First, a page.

Your preapproval letter estimates your monthly payment which helps you shop for homes within your budget. Lenders determine your preapproval amount by collecting information such as your credit history and current student loan balance.

Underwriters will look at your:

  • Current debt

  • Credit score

  • Income

  • Unusual activity in your recent bank account transactions

  • Other assets you have

Lenders will always look at your debt-to-income (DTI) ratio when they consider you for a loan. Your DTI ratio is the percentage of your monthly income that goes toward debt, like student loans. You may have trouble getting a mortgage if you have a high DTI ratio.

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Student Loans And Debt-To-Income Ratio

Though the specific DTI ratio you need for a mortgage depends on your loan type, most lenders like to see DTI ratios of 50% or lower. You may need to work on reducing your debt before you buy a home if your DTI ratio is higher than 50%.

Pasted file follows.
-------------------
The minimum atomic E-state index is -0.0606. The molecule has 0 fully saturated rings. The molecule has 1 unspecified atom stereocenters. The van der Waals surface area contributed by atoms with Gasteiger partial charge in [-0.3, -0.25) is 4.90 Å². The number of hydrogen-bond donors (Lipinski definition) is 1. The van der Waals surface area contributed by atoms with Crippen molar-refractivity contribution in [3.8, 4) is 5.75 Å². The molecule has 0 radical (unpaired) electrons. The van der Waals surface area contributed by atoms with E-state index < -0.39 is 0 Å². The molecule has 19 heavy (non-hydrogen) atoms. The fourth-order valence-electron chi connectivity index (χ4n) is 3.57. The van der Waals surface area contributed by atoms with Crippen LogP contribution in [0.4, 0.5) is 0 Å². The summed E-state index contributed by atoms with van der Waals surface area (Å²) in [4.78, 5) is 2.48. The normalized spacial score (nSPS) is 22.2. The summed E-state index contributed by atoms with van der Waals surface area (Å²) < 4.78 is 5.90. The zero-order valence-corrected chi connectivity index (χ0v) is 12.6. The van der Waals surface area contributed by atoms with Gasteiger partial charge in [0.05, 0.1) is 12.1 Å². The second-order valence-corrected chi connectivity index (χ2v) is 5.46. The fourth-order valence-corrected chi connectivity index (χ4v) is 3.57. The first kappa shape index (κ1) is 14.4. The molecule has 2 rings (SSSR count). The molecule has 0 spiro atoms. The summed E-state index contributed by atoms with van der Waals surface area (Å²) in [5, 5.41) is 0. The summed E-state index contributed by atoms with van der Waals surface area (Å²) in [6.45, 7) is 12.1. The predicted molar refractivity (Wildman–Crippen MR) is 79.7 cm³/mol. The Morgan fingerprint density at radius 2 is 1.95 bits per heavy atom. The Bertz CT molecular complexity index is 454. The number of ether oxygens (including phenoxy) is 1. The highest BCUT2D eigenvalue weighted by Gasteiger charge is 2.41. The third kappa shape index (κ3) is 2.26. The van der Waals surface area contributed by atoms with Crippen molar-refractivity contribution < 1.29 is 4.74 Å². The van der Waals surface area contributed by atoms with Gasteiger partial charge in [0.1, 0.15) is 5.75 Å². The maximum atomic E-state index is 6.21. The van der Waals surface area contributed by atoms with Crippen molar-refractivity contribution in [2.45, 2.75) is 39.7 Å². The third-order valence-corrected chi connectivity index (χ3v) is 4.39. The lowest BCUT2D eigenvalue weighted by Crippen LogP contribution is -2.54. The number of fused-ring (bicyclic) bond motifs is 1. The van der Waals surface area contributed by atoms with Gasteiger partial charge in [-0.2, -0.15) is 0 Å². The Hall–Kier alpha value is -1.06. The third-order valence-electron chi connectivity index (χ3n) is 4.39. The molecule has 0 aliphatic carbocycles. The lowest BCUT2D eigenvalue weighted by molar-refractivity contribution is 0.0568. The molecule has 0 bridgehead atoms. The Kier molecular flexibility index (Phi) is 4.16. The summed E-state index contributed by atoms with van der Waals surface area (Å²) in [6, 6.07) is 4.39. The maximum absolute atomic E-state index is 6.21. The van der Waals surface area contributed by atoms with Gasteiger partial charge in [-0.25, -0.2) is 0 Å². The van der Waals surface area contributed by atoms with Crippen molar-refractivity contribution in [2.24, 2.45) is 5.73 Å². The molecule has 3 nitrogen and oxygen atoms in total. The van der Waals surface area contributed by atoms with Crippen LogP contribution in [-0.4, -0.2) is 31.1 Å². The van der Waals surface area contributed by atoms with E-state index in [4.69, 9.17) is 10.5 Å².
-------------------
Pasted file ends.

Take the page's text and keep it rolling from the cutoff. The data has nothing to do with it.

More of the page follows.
To calculate your current DTI, first add all your regular, recurring and required payments. Some payments you should include in your DTI calculation include:

  • Student loan payments

  • Your monthly mortgage payment or rent

  • Your homeowners insurance or renters insurance premium

  • Any monthly homeowners association fees you pay on your current property

  • Minimum credit card payments

  • Auto loan payments

  • Personal loan payments

  • Court-ordered back taxes, alimony or child support payments

Leave out expenses that vary from month to month. Some expenses that you shouldn’t include in your DTI ratio calculation include:

  • Entertainment, food and clothing costs

  • Utility bills

  • Transportation costs

  • Savings account contributions

  • 401(k) or IRA account contributions

  • Health insurance expenses

table of calculating debt

Remember to only include the minimum required payment you need to make each month. If you have $20,000 in student loan debt but you only have a minimum required payment of $100 a month, only include $100 in your DTI ratio calculation.

Add all your monthly recurring expenses, then divide the number you get by your total pre-tax monthly income. If someone else is applying for the loan with you, include their income and debts in your calculation as well. Multiply the number you get by 100 to get your DTI ratio as a percentage. Remember, most lenders like to see DTI ratios of 50% or lower.